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Why translators need editors

Translate, edit, proofread. This trilogy of steps is familiar to most, an anachronism to some, and misunderstood by many.

While translation is fairly obvious – the conversion of one language to another – and proofreading is something we all do (hopefully) when we write our reports and emails, editing is often a mystery. Yet it may well make the difference in readability, style, and quality in translated documents.

So, what is editing and why is it so important? One of our own editors has prepared a white paper that talks about this all-important step. Download it from our web site.

After reading our white paper, take a look at these related articles:
ForeignExchange pioneered Multilingual Compliance while working with pharmaceutical and medical device companies. It's based on the proposition that quality does not exist without rigorous systems—systems that are not merely effective, but are documented, measurable and auditable.


  1. Eileen Hennessy said...
    Emphasis on the "misunderstood." Too many project managers and too many translators who are being used as editors don't know how to edit--they think it means "to rewrite." There also seems to be a confusion between the work of the editor and the work of the proofreader.

    [Via LinkedIn]
    Patricia Carlin said...
    Somebody I have a lot of respect for told me last year that the industry should consider hiring translators that can do a great job, and cutting out the time and expense of multiple layers of correction. He further said that editors often introduce error. While he supplied no statistics, I have to say that I too am tired of all the delay. In what other industry does it take 3 or more people to compose one correct sentence? Would you go to any supplier for any other service where you would see this much overhead? Where else in the world are there three layers of work in addition to QA and some sort of testing? I can't think of a single example. Here's to getting right the first time!! How about glossaries, style guides and a single translation as the new trilogy?

    [Via LinkedIn]
    Livia Florensa said...
    Also, I think translators relax a little bit because they know that if they make a mistake, there will be a second person reviewing the text they have translated and therefore, many times they do not perform a proper QA. I have even seen cases in which they do not run the spell checker. Having said this, in my experience, it is necessary in most of the cases to have a second review and a final QA. If not, you take the risk of ending up with a non quality translation. Some translators are able, however, to deliver a perfect job which does not need further revision but these cases are rare.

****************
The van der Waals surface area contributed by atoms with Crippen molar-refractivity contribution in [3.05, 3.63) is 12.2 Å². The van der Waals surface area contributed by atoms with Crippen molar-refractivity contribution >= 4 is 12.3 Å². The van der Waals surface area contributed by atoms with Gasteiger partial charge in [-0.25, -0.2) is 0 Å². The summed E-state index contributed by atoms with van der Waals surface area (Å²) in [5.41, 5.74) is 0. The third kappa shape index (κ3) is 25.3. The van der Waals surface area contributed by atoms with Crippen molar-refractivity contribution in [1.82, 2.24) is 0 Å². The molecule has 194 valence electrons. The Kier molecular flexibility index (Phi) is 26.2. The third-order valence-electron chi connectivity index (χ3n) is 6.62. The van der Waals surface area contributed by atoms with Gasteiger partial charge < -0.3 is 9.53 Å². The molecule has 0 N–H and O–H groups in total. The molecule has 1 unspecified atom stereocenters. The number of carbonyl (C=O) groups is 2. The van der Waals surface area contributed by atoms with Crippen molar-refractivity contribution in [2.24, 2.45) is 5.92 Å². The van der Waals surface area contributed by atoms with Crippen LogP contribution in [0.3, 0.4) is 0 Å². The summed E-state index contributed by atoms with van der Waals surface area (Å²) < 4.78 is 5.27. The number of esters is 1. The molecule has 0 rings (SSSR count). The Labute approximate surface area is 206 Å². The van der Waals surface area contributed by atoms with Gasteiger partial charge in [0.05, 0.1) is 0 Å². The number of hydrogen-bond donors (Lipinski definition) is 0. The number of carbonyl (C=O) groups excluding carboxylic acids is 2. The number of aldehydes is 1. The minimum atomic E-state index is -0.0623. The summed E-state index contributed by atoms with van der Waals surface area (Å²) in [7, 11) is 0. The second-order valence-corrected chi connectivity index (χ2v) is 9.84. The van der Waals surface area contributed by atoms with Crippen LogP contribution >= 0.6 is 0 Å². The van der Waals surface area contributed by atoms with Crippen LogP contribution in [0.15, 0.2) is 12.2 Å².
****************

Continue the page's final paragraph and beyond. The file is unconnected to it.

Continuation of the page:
[Via LinkedIn]
    Elena Iglio Woontner said...
    In the seminar, there was an interesting take on editing, or reviewing - often editors make preferential changes - it's absolutely true, we're all been there, both as translators and as editors. It was stressed that even if you have what would universally be considered a better translation, if the one you're editing is decent, you must not change it, because, unless the client instructed the translator to specifically use a certain terminology or follow a house glossary, all that is needed is a decent, understandable sentence or term.

    I have never, ever seen a translation that could be considered "perfect" the first time around. This because our field is not maths: There are many arbitrary possible choices and correct ways of saying things. This is also why the concept of translation test as a measure of a translator's skill is idiotic, since editors may hypercorrect, make unnecessary changes and so on.

    [Via LinkedIn]
    Interpretation equipment said...
    Language translation is very responsible work. Each and every word changes your complete theme. After each and every translation it is necessary to check translated document with experienced senior person, who rectify your errors and suggest you better solution.

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